What goes on in closed cupboards? Karen Wallace tells us…

Really funny books make you smile. Really, really funny books make you giggle.  Really, really, really funny books make you laugh out loud.  And that’s embarrassing if you’re on a bus or a train and there are people around you. But that’s what happened when I read Karen Wallace’s award-winning Raspberries on the Yangtze. First published in 2000, it’s been so popular it’s being re-jacketed (yes, even books have to put jackets on in the winter) and re-published this month. Watch this space.


Raspberries on the Yangtze is not a story about fruit-pickers beside Asia’s longest river. Based on Wallace’s own childhood, it’s the story of a girl, Nancy, growing up in the magical backwoods of Quebec, Canada.  Nancy is down-to-earth, practical and desperate to know everything about everything. Her older brother, Andrew, is a dreamer and a pain (he holds Nancy’s dolls as if he’s grasping a screwdriver) and their friends, Clare and Amy, live their lives between a tumbledown house and the back of a huge old car. Wallace writes: ‘They were like river nymphs or tree spirits, roaming in the woods and living in their make-believe worlds. They were the sort of kids who could have had wings tucked under their tattered blouses and no one would have been surprised.’


And then there’s Tracy and Sandra. Both wear tartan pedal pushers, only Tracy looks like a model from a mail order magazine and Sandra looks like ‘a pig that has sat on a waffle iron.’ But Nancy knows there’s more to Tracy and Sandra’s strange house than they are letting on – and her curiosity leads her to find out more…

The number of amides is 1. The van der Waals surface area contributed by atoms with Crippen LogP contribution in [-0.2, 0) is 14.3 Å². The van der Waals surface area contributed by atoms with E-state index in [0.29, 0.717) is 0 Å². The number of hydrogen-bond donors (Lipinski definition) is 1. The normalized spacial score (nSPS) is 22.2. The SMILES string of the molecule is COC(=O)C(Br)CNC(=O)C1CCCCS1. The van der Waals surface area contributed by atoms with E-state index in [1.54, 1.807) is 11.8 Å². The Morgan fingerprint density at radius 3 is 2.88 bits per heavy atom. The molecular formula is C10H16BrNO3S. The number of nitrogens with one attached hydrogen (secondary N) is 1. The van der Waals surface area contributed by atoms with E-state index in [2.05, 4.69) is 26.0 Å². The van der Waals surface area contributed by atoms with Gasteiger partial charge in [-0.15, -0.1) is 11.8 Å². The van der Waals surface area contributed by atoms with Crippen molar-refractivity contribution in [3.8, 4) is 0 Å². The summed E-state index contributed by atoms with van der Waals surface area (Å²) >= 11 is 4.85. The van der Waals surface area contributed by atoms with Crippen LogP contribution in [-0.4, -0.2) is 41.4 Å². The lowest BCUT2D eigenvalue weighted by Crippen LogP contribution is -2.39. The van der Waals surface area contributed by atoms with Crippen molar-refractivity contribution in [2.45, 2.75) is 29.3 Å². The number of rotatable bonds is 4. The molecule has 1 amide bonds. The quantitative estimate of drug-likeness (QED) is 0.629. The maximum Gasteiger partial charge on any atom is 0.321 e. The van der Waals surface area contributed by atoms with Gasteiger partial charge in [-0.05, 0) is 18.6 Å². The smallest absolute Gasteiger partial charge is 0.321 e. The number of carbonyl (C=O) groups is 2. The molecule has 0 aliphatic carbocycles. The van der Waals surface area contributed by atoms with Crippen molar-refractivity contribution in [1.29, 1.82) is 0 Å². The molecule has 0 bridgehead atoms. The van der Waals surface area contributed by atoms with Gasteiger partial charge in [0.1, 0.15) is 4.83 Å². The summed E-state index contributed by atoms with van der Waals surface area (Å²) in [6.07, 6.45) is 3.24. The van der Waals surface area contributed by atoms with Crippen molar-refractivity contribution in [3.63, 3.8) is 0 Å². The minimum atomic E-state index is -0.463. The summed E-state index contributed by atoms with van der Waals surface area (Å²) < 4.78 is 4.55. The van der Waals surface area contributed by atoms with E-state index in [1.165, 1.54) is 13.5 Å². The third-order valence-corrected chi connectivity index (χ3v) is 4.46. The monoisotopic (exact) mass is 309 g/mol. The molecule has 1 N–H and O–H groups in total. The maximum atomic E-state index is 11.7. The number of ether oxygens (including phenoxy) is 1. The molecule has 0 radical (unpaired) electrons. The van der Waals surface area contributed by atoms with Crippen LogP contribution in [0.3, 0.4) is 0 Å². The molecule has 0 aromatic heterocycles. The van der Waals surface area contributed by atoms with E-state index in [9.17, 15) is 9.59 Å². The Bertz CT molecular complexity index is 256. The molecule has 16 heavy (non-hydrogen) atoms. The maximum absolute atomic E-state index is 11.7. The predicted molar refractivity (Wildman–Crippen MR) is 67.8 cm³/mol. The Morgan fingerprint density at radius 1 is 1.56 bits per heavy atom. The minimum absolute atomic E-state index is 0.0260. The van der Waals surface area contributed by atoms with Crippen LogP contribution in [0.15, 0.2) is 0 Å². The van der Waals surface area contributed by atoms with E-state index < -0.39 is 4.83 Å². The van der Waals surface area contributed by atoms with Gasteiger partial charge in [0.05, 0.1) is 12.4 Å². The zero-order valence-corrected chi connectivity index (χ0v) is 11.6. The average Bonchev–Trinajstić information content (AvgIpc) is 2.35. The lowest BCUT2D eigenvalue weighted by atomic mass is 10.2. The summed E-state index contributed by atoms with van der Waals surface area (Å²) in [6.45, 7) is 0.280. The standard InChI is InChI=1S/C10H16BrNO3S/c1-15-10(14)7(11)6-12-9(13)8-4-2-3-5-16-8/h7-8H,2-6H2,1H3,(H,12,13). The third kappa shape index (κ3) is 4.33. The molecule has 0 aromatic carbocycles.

Moontrug caught up with Karen Wallace and asked her a few questions about raspberries and rivers.


MOONTRUG: You grew up in a log cabin in Quebec, much like Nancy. What was your best childhood memory from living there?
WALLACE: My childhood was spent in the woods and on the river.  Many of my best memories are in Raspberries on the Yangtze, like paddling on my log and catching bullfrog tadpoles in the slimiest pond ever.  It was a wild and wonderful childhood and funds all of my writing.


MOONTRUG: If you could go back and be a child again in Quebec, is there anything you would have done differently?
WALLACE: Absolutely not.  It was perfect in its time and place.


MOONTRUG: We hear you’re writing a book set in World War 2 about a friendship between a girl and a pig. Are we allowed to know any more at this stage?
WALLACE: I am really enjoying writing this story, It’s funny, dark and poignant.  Meantime the editor who is waiting for it is very, very patient!


MOONTRUG: Do you have a particular writing pattern or do you just write wherever, whenever?
WALLACE: I write most days when I am not visiting schools or fairs.  I’ve been freelance for a long time and while the ability to write is a gift, you have to work at it.  To my mind, writing books is a job like anything else.


Raspberries on the Yangtze is a brilliant ‘coming-of-age’ story – filled with a real childhood sense of wonder and fear. Best to read the funniest bits at home though – because when Nancy sells Sandra ‘The Facts Of Life’ (her thriving business of telling friends that babies are made in cupboards and born with clothes on) you’ll be laughing so hard the other people on the bus or train will think you’re really, really odd…